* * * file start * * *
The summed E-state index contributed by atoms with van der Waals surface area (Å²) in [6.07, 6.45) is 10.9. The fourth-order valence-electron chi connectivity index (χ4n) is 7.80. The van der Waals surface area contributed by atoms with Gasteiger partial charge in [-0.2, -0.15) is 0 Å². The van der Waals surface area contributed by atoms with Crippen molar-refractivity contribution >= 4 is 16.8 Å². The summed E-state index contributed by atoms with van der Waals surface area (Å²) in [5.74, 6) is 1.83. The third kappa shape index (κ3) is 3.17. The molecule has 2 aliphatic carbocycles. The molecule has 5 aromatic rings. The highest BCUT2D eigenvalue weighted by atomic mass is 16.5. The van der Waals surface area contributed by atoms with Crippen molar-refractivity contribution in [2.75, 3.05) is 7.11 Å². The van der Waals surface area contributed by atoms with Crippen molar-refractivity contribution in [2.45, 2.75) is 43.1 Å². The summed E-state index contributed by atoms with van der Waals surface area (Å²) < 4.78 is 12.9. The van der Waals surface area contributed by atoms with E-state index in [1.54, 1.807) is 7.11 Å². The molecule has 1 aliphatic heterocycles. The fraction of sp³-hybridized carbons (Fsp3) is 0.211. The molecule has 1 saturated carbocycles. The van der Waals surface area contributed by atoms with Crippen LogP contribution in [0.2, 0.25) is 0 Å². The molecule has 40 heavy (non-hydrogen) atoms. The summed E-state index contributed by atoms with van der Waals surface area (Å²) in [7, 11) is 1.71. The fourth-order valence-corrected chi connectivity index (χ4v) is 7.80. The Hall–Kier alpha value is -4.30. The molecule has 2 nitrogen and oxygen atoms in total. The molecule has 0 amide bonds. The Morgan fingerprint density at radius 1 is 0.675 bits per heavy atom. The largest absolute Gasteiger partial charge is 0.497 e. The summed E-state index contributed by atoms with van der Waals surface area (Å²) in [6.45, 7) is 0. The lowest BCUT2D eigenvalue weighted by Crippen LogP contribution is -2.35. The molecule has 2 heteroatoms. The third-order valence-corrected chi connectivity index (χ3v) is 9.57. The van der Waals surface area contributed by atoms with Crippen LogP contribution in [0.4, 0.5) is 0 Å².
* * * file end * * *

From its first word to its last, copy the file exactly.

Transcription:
The summed E-state index contributed by atoms with van der Waals surface area (Å²) in [6.07, 6.45) is 10.9. The fourth-order valence-electron chi connectivity index (χ4n) is 7.80. The van der Waals surface area contributed by atoms with Gasteiger partial charge in [-0.2, -0.15) is 0 Å². The van der Waals surface area contributed by atoms with Crippen molar-refractivity contribution >= 4 is 16.8 Å². The summed E-state index contributed by atoms with van der Waals surface area (Å²) in [5.74, 6) is 1.83. The third kappa shape index (κ3) is 3.17. The molecule has 2 aliphatic carbocycles. The molecule has 5 aromatic rings. The highest BCUT2D eigenvalue weighted by atomic mass is 16.5. The van der Waals surface area contributed by atoms with Crippen molar-refractivity contribution in [2.75, 3.05) is 7.11 Å². The van der Waals surface area contributed by atoms with Crippen molar-refractivity contribution in [2.45, 2.75) is 43.1 Å². The summed E-state index contributed by atoms with van der Waals surface area (Å²) < 4.78 is 12.9. The van der Waals surface area contributed by atoms with E-state index in [1.54, 1.807) is 7.11 Å². The molecule has 1 aliphatic heterocycles. The fraction of sp³-hybridized carbons (Fsp3) is 0.211. The molecule has 1 saturated carbocycles. The van der Waals surface area contributed by atoms with Crippen LogP contribution in [0.2, 0.25) is 0 Å². The molecule has 40 heavy (non-hydrogen) atoms. The summed E-state index contributed by atoms with van der Waals surface area (Å²) in [7, 11) is 1.71. The fourth-order valence-corrected chi connectivity index (χ4v) is 7.80. The Hall–Kier alpha value is -4.30. The molecule has 2 nitrogen and oxygen atoms in total. The molecule has 0 amide bonds. The Morgan fingerprint density at radius 1 is 0.675 bits per heavy atom. The largest absolute Gasteiger partial charge is 0.497 e. The summed E-state index contributed by atoms with van der Waals surface area (Å²) in [6.45, 7) is 0. The lowest BCUT2D eigenvalue weighted by Crippen LogP contribution is -2.35. The molecule has 2 heteroatoms. The third-order valence-corrected chi connectivity index (χ3v) is 9.57. The van der Waals surface area contributed by atoms with Crippen LogP contribution in [0.4, 0.5) is 0 Å².